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REVIEW: The Physics House Band – “Mercury Fountain”

When you were a child, did you ever walk into an ice cream store and wished you could try all the flavors? To just dig in and eat ’til your stomach hurts, but thinking to yourself that it was worth it? Well, you may relive this feeling with today’s record! The Physics House Band, a math rock band from Brighton, has released their album, Mercury Fountain, on the 21st of April and it is the musical equivalent to being in an ice cream shop with an all-you-can-eat offer.

The album is filled with math rock goodness, topped with beautiful fuzzy distortion only surpassed by the gorgeous conceptual ambiance the ears of the listeners are caressed by. These go from very minimalistic ideas, over soundtrack-esque background music to psychedelic eeriness.

Let’s look at the songs “Holy Caves” and “A Thousand Small Spaces”. “Holy Caves” begins with a long, moaning synth line that almost feels like something straight out of a horror movie; it can really make one uneasy. Of course this changes rather quickly, with a forthcoming bass line that really hit my nostalgic sweet spot for 70’s psychedelic rock. The guitars play around in the background with varying effects like a phaser, delay, reverb or flanger. As the song slowly comes to an end, the guitars step in the foreground with continuously more distortion thrown onto them. This makes for a perfect build-up for the upcoming track, “Surrogate Head”. “A Thousand Small Spaces” on the other hand is a more open, empathetic-sounding song. A clean, heavily delayed fingerpicking riff envelops the listener in a warm, cozy feeling. The synth melody, which is the song’s closure, feels almost like a little homage to Pink Floyd and has the same embracive feeling. The drums are so dynamic they blend into the track like a heartbeat, with cymbal work so smooth that it actually reminded me of ice cream, thus the metaphor.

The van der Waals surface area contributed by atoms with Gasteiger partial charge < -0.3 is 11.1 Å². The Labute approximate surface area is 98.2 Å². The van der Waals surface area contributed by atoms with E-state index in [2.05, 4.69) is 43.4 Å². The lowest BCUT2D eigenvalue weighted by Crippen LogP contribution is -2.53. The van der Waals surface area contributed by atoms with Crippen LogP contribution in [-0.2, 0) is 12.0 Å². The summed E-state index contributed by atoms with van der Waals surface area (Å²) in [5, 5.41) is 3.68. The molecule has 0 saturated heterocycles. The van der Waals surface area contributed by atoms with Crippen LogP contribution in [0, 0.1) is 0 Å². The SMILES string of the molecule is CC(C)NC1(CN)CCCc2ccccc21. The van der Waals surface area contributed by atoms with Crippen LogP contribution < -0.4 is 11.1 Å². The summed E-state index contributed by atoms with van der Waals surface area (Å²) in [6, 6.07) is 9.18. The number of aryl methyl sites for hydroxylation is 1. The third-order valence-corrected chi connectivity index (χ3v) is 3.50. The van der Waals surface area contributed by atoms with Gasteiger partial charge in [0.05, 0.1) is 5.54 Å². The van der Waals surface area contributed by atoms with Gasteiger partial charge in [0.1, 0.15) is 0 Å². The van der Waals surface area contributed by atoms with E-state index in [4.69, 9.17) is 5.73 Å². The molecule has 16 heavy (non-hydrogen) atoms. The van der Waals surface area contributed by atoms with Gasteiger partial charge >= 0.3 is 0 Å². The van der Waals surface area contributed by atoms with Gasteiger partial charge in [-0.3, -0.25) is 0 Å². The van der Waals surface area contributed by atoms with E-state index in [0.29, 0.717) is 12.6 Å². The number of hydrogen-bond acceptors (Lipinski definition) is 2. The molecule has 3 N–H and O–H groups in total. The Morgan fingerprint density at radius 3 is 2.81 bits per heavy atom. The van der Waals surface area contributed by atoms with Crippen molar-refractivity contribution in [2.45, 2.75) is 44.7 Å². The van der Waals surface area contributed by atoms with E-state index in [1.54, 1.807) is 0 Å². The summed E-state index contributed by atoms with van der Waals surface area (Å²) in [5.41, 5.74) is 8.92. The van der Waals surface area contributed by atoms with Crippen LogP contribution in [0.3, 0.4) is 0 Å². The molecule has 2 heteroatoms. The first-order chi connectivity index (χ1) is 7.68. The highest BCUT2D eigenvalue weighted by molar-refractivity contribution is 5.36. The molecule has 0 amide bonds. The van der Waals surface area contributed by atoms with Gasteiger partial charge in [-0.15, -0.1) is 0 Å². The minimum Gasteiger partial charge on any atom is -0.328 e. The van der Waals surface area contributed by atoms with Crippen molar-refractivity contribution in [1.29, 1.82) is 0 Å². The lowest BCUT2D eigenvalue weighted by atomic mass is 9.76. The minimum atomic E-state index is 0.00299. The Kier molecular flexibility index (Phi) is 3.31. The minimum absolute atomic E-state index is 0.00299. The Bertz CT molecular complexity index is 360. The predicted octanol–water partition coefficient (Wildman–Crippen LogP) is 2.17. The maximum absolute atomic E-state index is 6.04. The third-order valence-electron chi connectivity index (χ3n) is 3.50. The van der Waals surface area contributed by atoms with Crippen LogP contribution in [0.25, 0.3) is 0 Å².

Moving on to the harder tracks on the LP, we actually have so many wonderful songs at hand. Each of the tracks has its own charismatic feeling. In the end I decided that “Calypso” is the song to represent this heavier-feeling portion of the record, in part because it is the first full-length track on Mercury Fountain. Starting off with a rapid, staccato synth lead and a thick bassline directly after, this number will take math- and prog rock fans from the start. The song’s synth lead evolves, taking in notes and developing a constant stream of flavors. A glockenspiel is added to the mix for an additional sweet overture before the funky, off-beat groove of the bass guitar kicks in and makes the song. Speaking of which, the guitar sometimes breaks into the song with short, effect-heavy solos that almost have something catchy to them.

To reiterate, Mercury Fountain is a stunning, interesting and bold experimental math rock album. It has everything fans of the scene could want in one album. The sheer authentic and confident performance by the band is something one usually doesn’t see with such young bands. There is nothing I can really say except: Buy it. If you hesitate, believe me, it’s absolutely worth every cent. The Physics House Band has definitely created my favorite instrumental album this year.

 

Score: 9.5 / 10

Notable Tracks: “Calypso”; “Surrogate Head”

FFO: Three Trapped Tigers, Gallops

You can follow The Physics House Band on Facebook as well as on Bandcamp.

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